“Alcohol Addiction: Hope for Understanding and Recovery,” Ensign, July 1981, 17
Our family recently attended church in a nearby community. We enjoyed the meetings, but during the children’s activities in Primary, something happened that was interesting yet disturbing to me.
During singing time, the chorister innocently passed out a piece of candy to each child and instructed them, “This is a singing pill I’m passing out. After you all finish eating, you will be able to sing extra loud and pretty.”
Sure enough, it worked: singing time was a great success. But I worry about the subtle, unintentional lesson taught.
We live in a drug-oriented culture that has produced a host of commonly used and abused drugs—aspirin, remedies for colds and acid indigestion, nicotine, marijuana, alcohol, heroin—pills to pick us up, bring us back down, and solve all our problems. People in such cultures have come to believe that no one should suffer any pain or discomfort and that every problem in life, even learning to sing, can be solved with a few grains of powder, a drink of something, or a pill.
For an example, let’s look at some statistics for the USA which give us an idea of the dimensions of the problem for other nations.
Aspirin is consumed in enormous quantities. In 1978, Americans spent approximately $600 million for 17,000 tons of aspirin. That’s more than 25,000 tablets per minute and would require 850 huge trucks to transport. Like aspirin, most drugs have a useful and intended purpose; but when misused, they can lead to serious negative consequences.
Illegal drugs and the abuse of prescription and over-the-counter drugs are a serious health threat. But the greatest drug problem of all lies in alcohol consumption.
In 1979, Americans spent $83,000 per minute on alcoholic beverages. That same year, approximately $61 billion, or $116,000 per minute, was spent to pay for the damages or losses created by those who drink. These costs reflect such things as lost production, vehicle accidents, health and medical costs, crime, social programs, and fire losses.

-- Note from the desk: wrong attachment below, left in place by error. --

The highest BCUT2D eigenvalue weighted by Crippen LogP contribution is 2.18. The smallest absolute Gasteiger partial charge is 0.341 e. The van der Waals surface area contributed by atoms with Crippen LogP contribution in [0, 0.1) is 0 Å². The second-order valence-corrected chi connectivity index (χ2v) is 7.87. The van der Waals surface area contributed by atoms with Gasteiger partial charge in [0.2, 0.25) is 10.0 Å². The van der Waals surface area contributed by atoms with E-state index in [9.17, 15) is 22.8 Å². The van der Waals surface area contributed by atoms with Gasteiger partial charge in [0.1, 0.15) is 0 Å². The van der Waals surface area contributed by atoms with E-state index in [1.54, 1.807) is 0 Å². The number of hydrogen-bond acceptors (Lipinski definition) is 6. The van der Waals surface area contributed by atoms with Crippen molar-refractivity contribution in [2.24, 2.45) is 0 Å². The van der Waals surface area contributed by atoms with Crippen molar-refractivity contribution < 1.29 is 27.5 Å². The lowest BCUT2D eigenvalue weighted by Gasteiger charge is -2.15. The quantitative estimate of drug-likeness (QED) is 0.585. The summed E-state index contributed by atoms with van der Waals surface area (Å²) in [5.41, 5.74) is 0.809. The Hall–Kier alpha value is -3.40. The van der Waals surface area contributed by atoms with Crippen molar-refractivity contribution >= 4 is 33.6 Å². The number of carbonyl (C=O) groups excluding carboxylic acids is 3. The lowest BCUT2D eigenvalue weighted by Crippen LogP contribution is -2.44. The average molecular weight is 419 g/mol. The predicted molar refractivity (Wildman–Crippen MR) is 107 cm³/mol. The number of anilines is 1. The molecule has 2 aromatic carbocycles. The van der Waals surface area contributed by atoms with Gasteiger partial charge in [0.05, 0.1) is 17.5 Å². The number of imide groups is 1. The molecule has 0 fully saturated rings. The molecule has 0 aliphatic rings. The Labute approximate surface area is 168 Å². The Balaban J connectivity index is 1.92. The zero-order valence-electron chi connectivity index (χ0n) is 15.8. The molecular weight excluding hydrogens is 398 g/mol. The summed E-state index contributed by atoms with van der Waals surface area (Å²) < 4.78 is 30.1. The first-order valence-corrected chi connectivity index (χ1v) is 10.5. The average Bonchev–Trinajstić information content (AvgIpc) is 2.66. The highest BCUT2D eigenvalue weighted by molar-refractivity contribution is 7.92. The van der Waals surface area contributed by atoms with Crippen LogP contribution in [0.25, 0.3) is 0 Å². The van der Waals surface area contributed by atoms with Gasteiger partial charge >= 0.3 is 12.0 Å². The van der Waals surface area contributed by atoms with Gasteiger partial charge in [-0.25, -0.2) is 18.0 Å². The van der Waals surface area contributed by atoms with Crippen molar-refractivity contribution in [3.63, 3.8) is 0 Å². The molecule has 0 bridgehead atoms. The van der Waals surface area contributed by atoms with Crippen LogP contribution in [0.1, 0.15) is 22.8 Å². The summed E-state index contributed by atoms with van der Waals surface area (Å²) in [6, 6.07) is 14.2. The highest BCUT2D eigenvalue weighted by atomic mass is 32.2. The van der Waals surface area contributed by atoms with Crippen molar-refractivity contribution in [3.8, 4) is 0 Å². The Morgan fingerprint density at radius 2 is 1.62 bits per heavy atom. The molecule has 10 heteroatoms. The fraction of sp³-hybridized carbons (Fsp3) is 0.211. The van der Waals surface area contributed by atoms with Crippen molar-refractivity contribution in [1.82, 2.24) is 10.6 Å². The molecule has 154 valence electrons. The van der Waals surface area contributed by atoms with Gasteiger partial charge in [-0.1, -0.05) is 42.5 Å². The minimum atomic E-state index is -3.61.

Also in 1979, 25,000 automobile fatalities, one-third of all self-inflicted deaths, and one-half of all homicides were alcohol-related. Public drunkenness accounted for about one million arrests, and 60 percent of the people in county jails were in for alcohol-related offenses. What’s more, of the estimated 10 to 12 million American alcoholics, nearly half a million are teenagers.
These statistics only partially reflect the cost of alcohol in heartache, broken homes, and destroyed souls. Elder Milton R. Hunter summed it up well when he said, “The devil has never found a better tool in the history of the world to destroy the happiness in human beings than liquor.” (Vital Quotations, comp. Emerson Roy West, Salt Lake City: Bookcraft, 1968, p. 10.)
What does any of this have to do with members of the Church, all of whom are counseled to avoid alcohol?
Although the percentage of Church members who drink is smaller than among the general population, there are brothers and sisters who do act contrary to the Word of Wisdom and choose to drink, often to the serious detriment of themselves and their families.
In my work, I have encountered many Church members in the saddest of circumstances. One man who had a serious alcohol problem said to me, “I’ve lost my wife. After pleading with me to no avail to stop, she has divorced me and now I’m alone. No one can depend on me anymore—my business associates, my family. I’ve lost respect for myself. I’ve lost everything.”
Another said, “Even after wrecking two cars and submitting my family to extreme financial burdens because of my drinking, I wouldn’t admit that I was drinking too much and refused to go for help.”